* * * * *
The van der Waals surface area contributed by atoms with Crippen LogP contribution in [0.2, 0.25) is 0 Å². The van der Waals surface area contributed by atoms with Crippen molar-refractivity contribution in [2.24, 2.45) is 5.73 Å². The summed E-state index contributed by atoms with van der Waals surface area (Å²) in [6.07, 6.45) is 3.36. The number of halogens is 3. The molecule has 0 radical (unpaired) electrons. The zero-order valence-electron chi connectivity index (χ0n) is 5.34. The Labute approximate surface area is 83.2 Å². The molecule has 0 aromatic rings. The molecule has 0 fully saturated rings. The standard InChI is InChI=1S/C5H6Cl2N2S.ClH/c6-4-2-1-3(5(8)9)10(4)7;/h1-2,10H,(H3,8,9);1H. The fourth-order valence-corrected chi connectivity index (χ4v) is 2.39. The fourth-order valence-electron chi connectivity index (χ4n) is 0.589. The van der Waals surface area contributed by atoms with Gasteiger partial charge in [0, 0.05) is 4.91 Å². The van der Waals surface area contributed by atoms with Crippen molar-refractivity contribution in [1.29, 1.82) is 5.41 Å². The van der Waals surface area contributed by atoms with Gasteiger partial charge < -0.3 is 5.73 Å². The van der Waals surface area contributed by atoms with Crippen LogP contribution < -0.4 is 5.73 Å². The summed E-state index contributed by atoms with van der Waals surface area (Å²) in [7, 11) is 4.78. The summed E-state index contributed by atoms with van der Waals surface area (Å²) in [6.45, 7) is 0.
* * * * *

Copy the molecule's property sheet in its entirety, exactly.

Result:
The van der Waals surface area contributed by atoms with Crippen LogP contribution in [0.2, 0.25) is 0 Å². The van der Waals surface area contributed by atoms with Crippen molar-refractivity contribution in [2.24, 2.45) is 5.73 Å². The summed E-state index contributed by atoms with van der Waals surface area (Å²) in [6.07, 6.45) is 3.36. The number of halogens is 3. The molecule has 0 radical (unpaired) electrons. The zero-order valence-electron chi connectivity index (χ0n) is 5.34. The Labute approximate surface area is 83.2 Å². The molecule has 0 aromatic rings. The molecule has 0 fully saturated rings. The standard InChI is InChI=1S/C5H6Cl2N2S.ClH/c6-4-2-1-3(5(8)9)10(4)7;/h1-2,10H,(H3,8,9);1H. The fourth-order valence-corrected chi connectivity index (χ4v) is 2.39. The fourth-order valence-electron chi connectivity index (χ4n) is 0.589. The van der Waals surface area contributed by atoms with Gasteiger partial charge in [0, 0.05) is 4.91 Å². The van der Waals surface area contributed by atoms with Crippen molar-refractivity contribution in [1.29, 1.82) is 5.41 Å². The van der Waals surface area contributed by atoms with Gasteiger partial charge < -0.3 is 5.73 Å². The van der Waals surface area contributed by atoms with Crippen LogP contribution < -0.4 is 5.73 Å². The summed E-state index contributed by atoms with van der Waals surface area (Å²) in [7, 11) is 4.78. The summed E-state index contributed by atoms with van der Waals surface area (Å²) in [6.45, 7) is 0.